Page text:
You could have been forgiven for thinking that the jubilant scenes on the pitch were part of a trophy celebration. There were hugs and tears – and lots of them.
But Colo-Colo, Chile’s biggest and most successful club, hadn’t won anything at all. In fact, they had just managed to stay in the country’s top division after a nerve-shredding playoff.
On Wednesday, the team found itself in an unprecedented position and was one game away from being relegated to Chile’s second tier – the ‘Primera B’ – for the first time in its 96-year history.
Though the parallels are by no means exact, it would be something similar to seeing Manchester United relegated from the Premier League or Real Madrid from La Liga.
In Wedneday’s relegation playoff against Universidad de Concepcion, Colo-Colo eked out a 1-0 win thanks to teenager Pablo Solari, on loan from Argentine side Talleres de Cordoba, and maintained its place in the top tier by the skin of its teeth.
‘Win or we kill you’
While the overwhelming majority of fans have stuck by the players during the lowest moments in the club’s history, one sinister sign put up outside of the club’s stadium ahead of the game read: “Win or we kill you.”
It should be emphasized that the actions of only a handful of fans shouldn’t overshadow the unconditional support shown by the majority; indeed, forward Javier Parraguez posted a video to his Instagram account marveling at the thousands of supporters who had gathered to send the team off as it departed for the stadium in Talca, around 250 kilometers south of Santiago.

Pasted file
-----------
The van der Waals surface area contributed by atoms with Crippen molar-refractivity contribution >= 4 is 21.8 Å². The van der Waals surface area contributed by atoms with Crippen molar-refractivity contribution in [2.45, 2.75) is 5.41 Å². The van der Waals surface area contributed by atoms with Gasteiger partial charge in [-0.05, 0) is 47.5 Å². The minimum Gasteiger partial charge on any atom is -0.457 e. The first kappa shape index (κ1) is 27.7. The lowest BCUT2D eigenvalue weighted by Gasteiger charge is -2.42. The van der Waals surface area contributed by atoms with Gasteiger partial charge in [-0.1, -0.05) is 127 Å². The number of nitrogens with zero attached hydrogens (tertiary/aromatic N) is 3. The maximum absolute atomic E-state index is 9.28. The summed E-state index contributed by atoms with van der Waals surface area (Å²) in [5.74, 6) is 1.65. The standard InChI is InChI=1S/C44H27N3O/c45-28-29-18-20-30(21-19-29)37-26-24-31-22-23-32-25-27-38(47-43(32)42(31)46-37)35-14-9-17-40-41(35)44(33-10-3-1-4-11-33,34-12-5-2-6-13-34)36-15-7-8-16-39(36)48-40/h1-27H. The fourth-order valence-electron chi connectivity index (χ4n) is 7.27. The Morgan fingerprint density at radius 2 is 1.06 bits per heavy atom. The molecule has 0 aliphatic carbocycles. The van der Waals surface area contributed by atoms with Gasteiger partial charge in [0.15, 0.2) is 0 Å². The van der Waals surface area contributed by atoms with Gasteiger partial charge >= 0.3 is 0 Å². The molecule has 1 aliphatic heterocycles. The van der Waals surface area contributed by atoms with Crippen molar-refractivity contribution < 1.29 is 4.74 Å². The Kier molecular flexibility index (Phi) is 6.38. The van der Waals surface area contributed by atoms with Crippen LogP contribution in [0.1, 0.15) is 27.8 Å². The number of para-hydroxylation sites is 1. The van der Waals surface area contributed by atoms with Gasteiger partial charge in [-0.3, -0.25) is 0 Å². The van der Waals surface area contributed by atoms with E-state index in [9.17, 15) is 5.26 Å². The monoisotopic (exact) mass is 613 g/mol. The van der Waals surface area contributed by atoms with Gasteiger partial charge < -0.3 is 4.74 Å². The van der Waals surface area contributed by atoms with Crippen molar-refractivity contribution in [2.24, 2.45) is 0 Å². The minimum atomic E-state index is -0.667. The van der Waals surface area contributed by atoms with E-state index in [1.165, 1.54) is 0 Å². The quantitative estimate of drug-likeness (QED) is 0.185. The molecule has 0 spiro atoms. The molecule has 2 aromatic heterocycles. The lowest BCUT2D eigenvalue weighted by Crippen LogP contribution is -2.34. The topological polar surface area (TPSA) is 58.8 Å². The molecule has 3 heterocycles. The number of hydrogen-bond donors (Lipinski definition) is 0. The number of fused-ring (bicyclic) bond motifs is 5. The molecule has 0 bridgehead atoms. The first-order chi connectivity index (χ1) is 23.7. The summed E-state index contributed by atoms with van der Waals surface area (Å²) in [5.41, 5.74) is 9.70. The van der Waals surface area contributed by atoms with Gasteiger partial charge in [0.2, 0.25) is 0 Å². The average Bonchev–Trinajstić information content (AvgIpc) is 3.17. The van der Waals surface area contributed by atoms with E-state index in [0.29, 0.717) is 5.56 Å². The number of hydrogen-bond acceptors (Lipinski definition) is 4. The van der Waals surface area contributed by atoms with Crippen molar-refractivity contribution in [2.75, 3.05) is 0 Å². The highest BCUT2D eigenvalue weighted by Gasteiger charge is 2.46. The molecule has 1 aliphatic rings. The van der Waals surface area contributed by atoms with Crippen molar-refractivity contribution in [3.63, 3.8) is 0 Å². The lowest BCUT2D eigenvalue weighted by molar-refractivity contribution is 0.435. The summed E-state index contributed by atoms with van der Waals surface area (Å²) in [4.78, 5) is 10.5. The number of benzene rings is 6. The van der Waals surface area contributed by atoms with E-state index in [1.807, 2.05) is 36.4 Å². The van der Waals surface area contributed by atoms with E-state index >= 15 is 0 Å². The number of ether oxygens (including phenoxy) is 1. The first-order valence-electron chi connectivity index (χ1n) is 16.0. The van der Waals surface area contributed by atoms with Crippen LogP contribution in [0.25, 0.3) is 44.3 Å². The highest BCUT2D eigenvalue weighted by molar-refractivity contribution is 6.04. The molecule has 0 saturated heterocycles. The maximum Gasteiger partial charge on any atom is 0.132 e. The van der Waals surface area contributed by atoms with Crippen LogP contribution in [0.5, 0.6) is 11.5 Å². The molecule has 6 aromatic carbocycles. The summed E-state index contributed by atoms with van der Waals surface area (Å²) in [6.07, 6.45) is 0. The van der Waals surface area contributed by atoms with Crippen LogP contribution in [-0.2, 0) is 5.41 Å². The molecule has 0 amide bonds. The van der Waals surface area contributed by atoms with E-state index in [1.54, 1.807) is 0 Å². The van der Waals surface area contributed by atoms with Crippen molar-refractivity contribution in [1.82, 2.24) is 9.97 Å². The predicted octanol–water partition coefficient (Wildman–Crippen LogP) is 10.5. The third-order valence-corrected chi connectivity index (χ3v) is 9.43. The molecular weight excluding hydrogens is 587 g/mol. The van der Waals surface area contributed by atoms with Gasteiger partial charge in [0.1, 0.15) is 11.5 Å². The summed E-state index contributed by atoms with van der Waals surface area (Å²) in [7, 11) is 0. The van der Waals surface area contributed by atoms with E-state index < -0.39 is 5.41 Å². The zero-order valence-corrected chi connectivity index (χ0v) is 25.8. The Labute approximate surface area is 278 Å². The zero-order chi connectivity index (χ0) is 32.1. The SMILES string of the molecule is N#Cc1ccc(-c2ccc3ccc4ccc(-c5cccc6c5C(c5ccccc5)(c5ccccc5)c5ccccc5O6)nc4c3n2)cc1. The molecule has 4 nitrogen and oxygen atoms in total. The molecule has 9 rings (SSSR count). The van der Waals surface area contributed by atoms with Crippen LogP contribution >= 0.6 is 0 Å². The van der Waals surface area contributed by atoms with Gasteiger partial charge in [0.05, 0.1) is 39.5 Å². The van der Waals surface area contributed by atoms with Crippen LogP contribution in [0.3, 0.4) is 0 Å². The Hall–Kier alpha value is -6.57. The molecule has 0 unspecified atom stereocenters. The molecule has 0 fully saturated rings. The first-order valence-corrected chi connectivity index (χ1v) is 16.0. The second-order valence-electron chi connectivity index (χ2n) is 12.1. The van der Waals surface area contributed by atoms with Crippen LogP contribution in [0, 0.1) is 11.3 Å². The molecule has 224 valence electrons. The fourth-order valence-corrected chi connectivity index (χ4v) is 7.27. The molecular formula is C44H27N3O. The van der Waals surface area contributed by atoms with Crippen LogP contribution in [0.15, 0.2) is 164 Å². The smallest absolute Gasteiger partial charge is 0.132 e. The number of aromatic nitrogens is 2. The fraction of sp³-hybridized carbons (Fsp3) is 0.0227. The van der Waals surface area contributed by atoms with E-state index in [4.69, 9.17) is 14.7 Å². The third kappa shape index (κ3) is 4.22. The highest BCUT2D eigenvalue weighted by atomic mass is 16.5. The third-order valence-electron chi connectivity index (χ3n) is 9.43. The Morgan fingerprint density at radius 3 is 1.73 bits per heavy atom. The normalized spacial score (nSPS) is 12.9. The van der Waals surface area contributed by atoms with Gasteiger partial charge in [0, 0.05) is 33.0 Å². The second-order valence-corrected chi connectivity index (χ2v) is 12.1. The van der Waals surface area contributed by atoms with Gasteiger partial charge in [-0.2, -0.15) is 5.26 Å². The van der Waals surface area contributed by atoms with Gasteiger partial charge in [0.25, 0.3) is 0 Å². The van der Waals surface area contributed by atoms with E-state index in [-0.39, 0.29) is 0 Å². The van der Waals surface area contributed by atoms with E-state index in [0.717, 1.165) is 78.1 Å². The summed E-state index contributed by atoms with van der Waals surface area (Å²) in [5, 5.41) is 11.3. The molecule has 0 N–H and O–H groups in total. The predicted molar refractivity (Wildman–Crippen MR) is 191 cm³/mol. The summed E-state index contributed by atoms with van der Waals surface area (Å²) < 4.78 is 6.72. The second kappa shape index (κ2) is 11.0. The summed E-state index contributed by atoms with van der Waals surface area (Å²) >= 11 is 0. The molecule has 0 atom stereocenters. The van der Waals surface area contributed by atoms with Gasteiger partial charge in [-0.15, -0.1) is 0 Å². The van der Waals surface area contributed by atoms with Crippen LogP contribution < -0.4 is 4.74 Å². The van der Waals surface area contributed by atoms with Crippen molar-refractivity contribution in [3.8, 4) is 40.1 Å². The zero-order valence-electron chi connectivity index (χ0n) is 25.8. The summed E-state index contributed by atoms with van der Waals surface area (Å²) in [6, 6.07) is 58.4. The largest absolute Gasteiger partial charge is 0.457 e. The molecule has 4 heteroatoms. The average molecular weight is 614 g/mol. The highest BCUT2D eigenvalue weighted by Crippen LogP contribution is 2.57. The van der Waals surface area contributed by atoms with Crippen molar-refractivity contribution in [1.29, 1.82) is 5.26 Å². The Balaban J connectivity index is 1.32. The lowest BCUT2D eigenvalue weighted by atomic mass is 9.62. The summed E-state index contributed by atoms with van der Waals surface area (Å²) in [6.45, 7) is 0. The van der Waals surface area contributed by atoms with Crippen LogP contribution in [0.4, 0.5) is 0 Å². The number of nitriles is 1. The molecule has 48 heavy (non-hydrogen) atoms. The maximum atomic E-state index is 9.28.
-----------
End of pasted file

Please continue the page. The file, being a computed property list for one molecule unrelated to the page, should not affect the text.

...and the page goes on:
Many more gathered at points along the highway.
Colo-Colo is the only Chilean team to have won the Copa Libertadores, South America’s equivalent to the Champions League, and this unprecedented downfall was unthinkable at the start of the season.
The team is onto its third different manager since then and results had certainly improved in recent weeks under Gustavo Quinteros.
After spending most of the season firmly in the bottom two, Colo-Colo looked to have avoided the relegation playoff on the final day – until a 96th-minute penalty from O’Higgins on Sunday condemned the club to its fate.
Colo-Colo, which boasted names such as Alexis Sanchez, Arturo Vidal and Claudio Bravo earlier in their careers, won the Chilean first division as recently as 2017, taking its record tally to 32 league titles.
‘Ghost of the B’
As is the often the case with a country’s biggest and most successful team, Colo-Colo is widely resented by supporters of other Chilean clubs and the vast majority will likely have been cheering on Concepcion on Wednesday.
Fans of Colo-Colo’s bitter rival Universidad de Chile would have enjoyed the downfall more than most. ‘La U’ suffered its own shock relegation back in 1988 and Colo-Colo fans have never let them forget it – it is customary in South America for gloating supporters to dress up as ‘the Ghost of the B’ whenever a rival team is relegated.
In the past, some of South America’s biggest clubs have also suffered the same fate, including Argentine giant River Plate in 2011, Brazilian club Cruzeiro in 2019 and Peru’s Alianza Lima in 2020.
While Colo-Colo may have exorcised its own ghost, the road back to the top could be a long one. Avoiding relegation, however, was the first and most important step.